Poll: Romney Losing Independents After Florida - support implosion continues

Mitt Romney shall see diminishing returns from negative advertising and his endless lies about his record while his competitors are far more honorable men. As time wears on and voters continue to learn of Romney’s past an see he is not a conservative nor a “trusted” business leader the support shall decline and so shall the votes. Romney received fewer votes than in 2008, a clear sign of internal problems coupled with polls that expose weaknesses across the board. Romney and the pro-Romney Super PAC Restore Our Future spent a $15,389,287 on advertising in Florida. Gingrich and the pro-Gingrich Super PAC Winning Our Future spent a total of $3,389,805.

The Associated Press reported that 771,842 votes went to Romney, while 531,294 went to Gingrich after all precincts were counted. Which means the Romney campaign and its Super PAC spent $19.94 per vote, while the Gingrich campaign and its Super PAC spent $6.38 per vote.

Santorum is leading in Missouri polls, this too shall take the wind out of Romney’s sails. We can take Romney down just like in 2008. The competition needs to stay negative and focus on his core weaknesses on Romneycare, medicare fraud and the fact he can’t run on his record without exposing more weaknesses.

The Florida primary has exposed some of Mitt Romney’s flaws. Romney appears to be losing ground, especially with independents. The image that Romney has cultivated for years has come under attack and the damage shows in several polls, the New York Times reports.

“In a Washington Post/NBC News poll showed, 49 percent of the respondents nationwide held an unfavorable view of Romney, while only 31 percent had a favorable one,” the Times says.

The same Washington Post/NBC News poll shows Romney’s favorability rating among independents cut in half. It’s now down to 23 percent from a high in the mid-40’s in November.

The monthlong feud with Newt Gingrich has identified clear vulnerabilities for Mr. Romney on issues like his wealth, his work for Bain Capital, a private equity firm, the taxes he pays and his positions on immigration, Medicare and health care.

It also has cost Mr. Romney — at least for now — the generally likable image that he has nurtured for years. In polls during the last several weeks, the number of people who view him favorably has plunged, especially among independent voters who will likely decide the general election later this year.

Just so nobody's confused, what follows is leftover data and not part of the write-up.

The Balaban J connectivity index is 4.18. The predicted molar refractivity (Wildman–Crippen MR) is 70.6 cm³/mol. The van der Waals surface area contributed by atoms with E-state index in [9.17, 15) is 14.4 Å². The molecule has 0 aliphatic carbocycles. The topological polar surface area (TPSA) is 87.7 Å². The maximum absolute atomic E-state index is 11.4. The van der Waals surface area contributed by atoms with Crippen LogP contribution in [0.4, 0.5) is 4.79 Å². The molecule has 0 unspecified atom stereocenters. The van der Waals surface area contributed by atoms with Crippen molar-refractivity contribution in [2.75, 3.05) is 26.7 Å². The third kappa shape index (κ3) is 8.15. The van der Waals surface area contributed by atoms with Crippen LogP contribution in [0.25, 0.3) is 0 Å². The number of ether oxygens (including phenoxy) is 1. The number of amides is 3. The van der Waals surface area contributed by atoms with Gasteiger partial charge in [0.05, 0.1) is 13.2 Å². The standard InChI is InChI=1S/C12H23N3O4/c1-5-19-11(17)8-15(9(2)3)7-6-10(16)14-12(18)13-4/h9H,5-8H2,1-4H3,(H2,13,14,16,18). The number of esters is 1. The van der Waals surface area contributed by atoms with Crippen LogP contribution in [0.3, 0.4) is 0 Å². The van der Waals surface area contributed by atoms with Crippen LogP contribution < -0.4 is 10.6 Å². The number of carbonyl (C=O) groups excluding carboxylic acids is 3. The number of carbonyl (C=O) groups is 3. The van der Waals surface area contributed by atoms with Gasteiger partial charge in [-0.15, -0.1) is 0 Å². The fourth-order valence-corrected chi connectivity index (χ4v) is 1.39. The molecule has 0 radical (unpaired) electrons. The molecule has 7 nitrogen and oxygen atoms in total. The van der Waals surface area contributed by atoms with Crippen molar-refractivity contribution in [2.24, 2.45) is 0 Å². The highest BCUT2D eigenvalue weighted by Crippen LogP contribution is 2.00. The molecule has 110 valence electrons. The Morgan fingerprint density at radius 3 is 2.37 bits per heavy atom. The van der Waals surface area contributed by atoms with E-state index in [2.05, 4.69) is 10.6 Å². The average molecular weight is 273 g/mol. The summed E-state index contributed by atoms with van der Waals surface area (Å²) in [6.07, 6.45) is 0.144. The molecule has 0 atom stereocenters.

In one advertisement titled “Blood Money” produced by a “Super PAC” backing Mr. Gingrich, Mr. Romney is accused of having “supervised a company guilty of massive Medicare fraud. That’s a fact.” The ad shows the words “illegal activity” on the screen.

Mr. Obama’s campaign manager made it clear last week that he intends to try and capitalize on the weaknesses.

“As Mitt Romney moves through the Republican primaries, he finds himself in an increasingly weak position among every category of voter critical for a Republican to win the general election,” the campaign manager, Jim Messina, said in a memorandum to reporters. “The bottom line is this: the more voters learn about Romney, the more unfavorably they view him.”


Former Sen. Rick Santorum and former House Speaker Newt Gingrich lead the way in states with upcoming primaries, according to The State Column. In Ohio, Gingrich leads with 26 percent, followed by former Massachusetts Gov. Mitt Romney with 25 percent. Santorum is not far behind, with 22 percent, while Texas Rep. Ron Paul has 11 percent. Ohio’s primary election will be held on Super Tuesday, March 6.

Gingrich’s name is not on the ballot in Missouri, where Santorum leads with 45 percent, followed by Romney with 34 percent and Paul with 13 percent. Missouri’s primary is scheduled for Tuesday, Feb. 7, which is the same day of the Colorado and Minnesota caucuses.